Business secretary Jacob Rees-Mogg (right) with the UK Battery Industrialisation Centre’s Jeff Pratt, inspecting a battery manufacturing line. Image: BEIS.

A competitive funding initiative launched by the government to support battery research and development will make £211 million available over the next three years.

The money will be targeted at advancing technology development and capabilities to scale-up manufacturing for batteries that can be used in applications like stationary energy storage and electric vehicles (EVs).

The government department for Business, Energy and Industrial Strategy (BEIS) launched the Faraday Challenge in 2017, named after 18th Century scientist and inventor Michael Faraday, who made key contributions to the understanding of electrochemistry.

Administered by groups including non-departmental public body UK Research & Innovation (UKRI) and research institution The Faraday Institute, BEIS claimed that a total £541 million has been put into the initiative since its founding. A UKRI document with details of some of the 140 projects funded to date is available here from the body’s website.

They include a project to explore the feasibility of direct extraction of lithium from geothermal brine in Cornwall, southwest England, thermal control and thermal runaway suppression systems for lithium batteries, scaling up advanced battery materials and many more.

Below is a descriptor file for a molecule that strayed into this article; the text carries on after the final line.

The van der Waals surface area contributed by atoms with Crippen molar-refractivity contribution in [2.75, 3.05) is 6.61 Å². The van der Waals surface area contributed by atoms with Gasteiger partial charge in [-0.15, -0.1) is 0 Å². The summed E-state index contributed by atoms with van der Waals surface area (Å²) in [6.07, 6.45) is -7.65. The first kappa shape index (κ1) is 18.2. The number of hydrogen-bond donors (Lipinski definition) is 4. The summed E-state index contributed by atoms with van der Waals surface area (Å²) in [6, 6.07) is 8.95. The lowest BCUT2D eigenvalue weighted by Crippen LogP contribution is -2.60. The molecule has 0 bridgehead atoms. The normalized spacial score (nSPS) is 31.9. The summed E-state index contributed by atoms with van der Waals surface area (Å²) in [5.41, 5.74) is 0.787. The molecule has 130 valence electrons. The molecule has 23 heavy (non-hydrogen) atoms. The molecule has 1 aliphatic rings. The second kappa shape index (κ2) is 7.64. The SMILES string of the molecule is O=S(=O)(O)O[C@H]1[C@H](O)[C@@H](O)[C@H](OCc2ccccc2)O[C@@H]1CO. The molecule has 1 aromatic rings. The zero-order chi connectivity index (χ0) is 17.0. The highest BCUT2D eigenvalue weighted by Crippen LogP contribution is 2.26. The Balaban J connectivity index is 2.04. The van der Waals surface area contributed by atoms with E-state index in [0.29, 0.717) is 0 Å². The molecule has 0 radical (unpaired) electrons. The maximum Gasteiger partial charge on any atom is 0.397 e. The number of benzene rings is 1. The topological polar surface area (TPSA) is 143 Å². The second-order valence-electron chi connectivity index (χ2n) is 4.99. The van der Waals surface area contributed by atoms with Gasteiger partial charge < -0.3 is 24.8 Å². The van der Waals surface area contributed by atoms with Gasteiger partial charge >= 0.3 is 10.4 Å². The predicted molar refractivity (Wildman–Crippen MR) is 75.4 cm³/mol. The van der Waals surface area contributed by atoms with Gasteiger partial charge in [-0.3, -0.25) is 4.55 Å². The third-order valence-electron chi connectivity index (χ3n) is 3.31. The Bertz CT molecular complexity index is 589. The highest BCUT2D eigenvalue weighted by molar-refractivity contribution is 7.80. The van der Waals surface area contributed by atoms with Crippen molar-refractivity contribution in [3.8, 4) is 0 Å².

BEIS said the direct funding from the Faraday Challenge has to date stimulated a further £400 million in private investment. It has also enabled the Faraday Institution to team up with 500 researchers from 25 universities, and various spin-out companies have been created from research projects.

The latest funding will be disbursed between this year and 2025. Longer-term, BEIS believes its support can foster the creation of 100,000 related jobs in both battery gigafactories and the wider supply chain by 2040.

“Safe and powerful batteries are central to our plans to grow the industries of the future,” UK business secretary Jacob Rees-Mogg said.

“From our world leading renewables industry to our growing electric vehicle sector, secure supplies of batteries are key to delivering jobs and prosperity.”

To read the full version of this story, visit